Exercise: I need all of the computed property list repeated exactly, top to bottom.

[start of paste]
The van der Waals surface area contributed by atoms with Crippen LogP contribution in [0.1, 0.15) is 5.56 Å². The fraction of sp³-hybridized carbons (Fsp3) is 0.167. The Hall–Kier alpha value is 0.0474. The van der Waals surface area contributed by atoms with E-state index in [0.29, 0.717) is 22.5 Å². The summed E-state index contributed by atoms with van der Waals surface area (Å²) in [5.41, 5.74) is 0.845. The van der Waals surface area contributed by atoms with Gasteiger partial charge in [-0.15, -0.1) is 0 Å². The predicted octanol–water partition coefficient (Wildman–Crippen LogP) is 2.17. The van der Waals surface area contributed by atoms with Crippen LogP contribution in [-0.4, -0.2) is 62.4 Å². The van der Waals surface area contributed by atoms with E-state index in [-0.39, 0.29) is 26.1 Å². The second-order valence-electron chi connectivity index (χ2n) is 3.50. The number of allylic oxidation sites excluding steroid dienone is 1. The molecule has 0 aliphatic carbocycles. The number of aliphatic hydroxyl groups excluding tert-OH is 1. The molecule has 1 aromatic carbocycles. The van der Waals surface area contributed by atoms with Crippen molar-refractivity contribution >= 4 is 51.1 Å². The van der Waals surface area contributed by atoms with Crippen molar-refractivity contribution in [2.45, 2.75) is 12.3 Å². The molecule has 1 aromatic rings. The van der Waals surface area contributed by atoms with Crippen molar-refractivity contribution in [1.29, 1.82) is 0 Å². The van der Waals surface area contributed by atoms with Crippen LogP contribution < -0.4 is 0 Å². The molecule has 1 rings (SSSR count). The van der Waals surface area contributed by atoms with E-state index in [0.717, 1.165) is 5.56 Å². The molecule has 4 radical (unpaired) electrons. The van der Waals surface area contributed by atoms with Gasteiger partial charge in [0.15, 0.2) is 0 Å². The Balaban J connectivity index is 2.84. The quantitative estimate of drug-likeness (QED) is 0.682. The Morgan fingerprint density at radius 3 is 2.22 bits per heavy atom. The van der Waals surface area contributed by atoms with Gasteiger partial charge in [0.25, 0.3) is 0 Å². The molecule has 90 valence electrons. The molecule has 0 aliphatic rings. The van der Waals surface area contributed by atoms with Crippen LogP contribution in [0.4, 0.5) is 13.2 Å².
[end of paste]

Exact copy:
The van der Waals surface area contributed by atoms with Crippen LogP contribution in [0.1, 0.15) is 5.56 Å². The fraction of sp³-hybridized carbons (Fsp3) is 0.167. The Hall–Kier alpha value is 0.0474. The van der Waals surface area contributed by atoms with E-state index in [0.29, 0.717) is 22.5 Å². The summed E-state index contributed by atoms with van der Waals surface area (Å²) in [5.41, 5.74) is 0.845. The van der Waals surface area contributed by atoms with Gasteiger partial charge in [-0.15, -0.1) is 0 Å². The predicted octanol–water partition coefficient (Wildman–Crippen LogP) is 2.17. The van der Waals surface area contributed by atoms with Crippen LogP contribution in [-0.4, -0.2) is 62.4 Å². The van der Waals surface area contributed by atoms with E-state index in [-0.39, 0.29) is 26.1 Å². The second-order valence-electron chi connectivity index (χ2n) is 3.50. The number of allylic oxidation sites excluding steroid dienone is 1. The molecule has 0 aliphatic carbocycles. The number of aliphatic hydroxyl groups excluding tert-OH is 1. The molecule has 1 aromatic carbocycles. The van der Waals surface area contributed by atoms with Crippen molar-refractivity contribution >= 4 is 51.1 Å². The van der Waals surface area contributed by atoms with Crippen molar-refractivity contribution in [2.45, 2.75) is 12.3 Å². The molecule has 1 aromatic rings. The van der Waals surface area contributed by atoms with Crippen molar-refractivity contribution in [1.29, 1.82) is 0 Å². The van der Waals surface area contributed by atoms with Crippen LogP contribution < -0.4 is 0 Å². The molecule has 1 rings (SSSR count). The van der Waals surface area contributed by atoms with E-state index in [0.717, 1.165) is 5.56 Å². The molecule has 4 radical (unpaired) electrons. The van der Waals surface area contributed by atoms with Gasteiger partial charge in [0.15, 0.2) is 0 Å². The Balaban J connectivity index is 2.84. The quantitative estimate of drug-likeness (QED) is 0.682. The Morgan fingerprint density at radius 3 is 2.22 bits per heavy atom. The van der Waals surface area contributed by atoms with Gasteiger partial charge in [0.25, 0.3) is 0 Å². The molecule has 90 valence electrons. The molecule has 0 aliphatic rings. The van der Waals surface area contributed by atoms with Crippen LogP contribution in [0.4, 0.5) is 13.2 Å².